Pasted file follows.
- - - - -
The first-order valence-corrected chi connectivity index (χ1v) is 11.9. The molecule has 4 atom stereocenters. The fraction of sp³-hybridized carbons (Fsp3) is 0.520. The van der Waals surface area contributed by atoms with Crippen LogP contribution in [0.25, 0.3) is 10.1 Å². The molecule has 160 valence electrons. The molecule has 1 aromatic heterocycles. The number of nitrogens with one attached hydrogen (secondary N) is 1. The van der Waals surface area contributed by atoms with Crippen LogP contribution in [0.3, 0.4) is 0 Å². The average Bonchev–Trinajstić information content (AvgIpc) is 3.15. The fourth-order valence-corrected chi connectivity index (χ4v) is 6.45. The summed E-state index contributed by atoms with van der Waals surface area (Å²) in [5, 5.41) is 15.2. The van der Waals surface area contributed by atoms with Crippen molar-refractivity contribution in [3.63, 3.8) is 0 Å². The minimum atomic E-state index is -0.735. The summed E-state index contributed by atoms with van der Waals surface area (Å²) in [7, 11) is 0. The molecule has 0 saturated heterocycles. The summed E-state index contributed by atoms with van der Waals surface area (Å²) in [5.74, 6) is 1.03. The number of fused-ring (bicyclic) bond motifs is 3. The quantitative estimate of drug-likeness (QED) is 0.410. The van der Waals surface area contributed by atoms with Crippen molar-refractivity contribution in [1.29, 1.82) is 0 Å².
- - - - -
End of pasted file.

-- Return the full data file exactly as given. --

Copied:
The first-order valence-corrected chi connectivity index (χ1v) is 11.9. The molecule has 4 atom stereocenters. The fraction of sp³-hybridized carbons (Fsp3) is 0.520. The van der Waals surface area contributed by atoms with Crippen LogP contribution in [0.25, 0.3) is 10.1 Å². The molecule has 160 valence electrons. The molecule has 1 aromatic heterocycles. The number of nitrogens with one attached hydrogen (secondary N) is 1. The van der Waals surface area contributed by atoms with Crippen LogP contribution in [0.3, 0.4) is 0 Å². The average Bonchev–Trinajstić information content (AvgIpc) is 3.15. The fourth-order valence-corrected chi connectivity index (χ4v) is 6.45. The summed E-state index contributed by atoms with van der Waals surface area (Å²) in [5, 5.41) is 15.2. The van der Waals surface area contributed by atoms with Crippen molar-refractivity contribution in [3.63, 3.8) is 0 Å². The minimum atomic E-state index is -0.735. The summed E-state index contributed by atoms with van der Waals surface area (Å²) in [7, 11) is 0. The molecule has 0 saturated heterocycles. The summed E-state index contributed by atoms with van der Waals surface area (Å²) in [5.74, 6) is 1.03. The number of fused-ring (bicyclic) bond motifs is 3. The quantitative estimate of drug-likeness (QED) is 0.410. The van der Waals surface area contributed by atoms with Crippen molar-refractivity contribution in [1.29, 1.82) is 0 Å².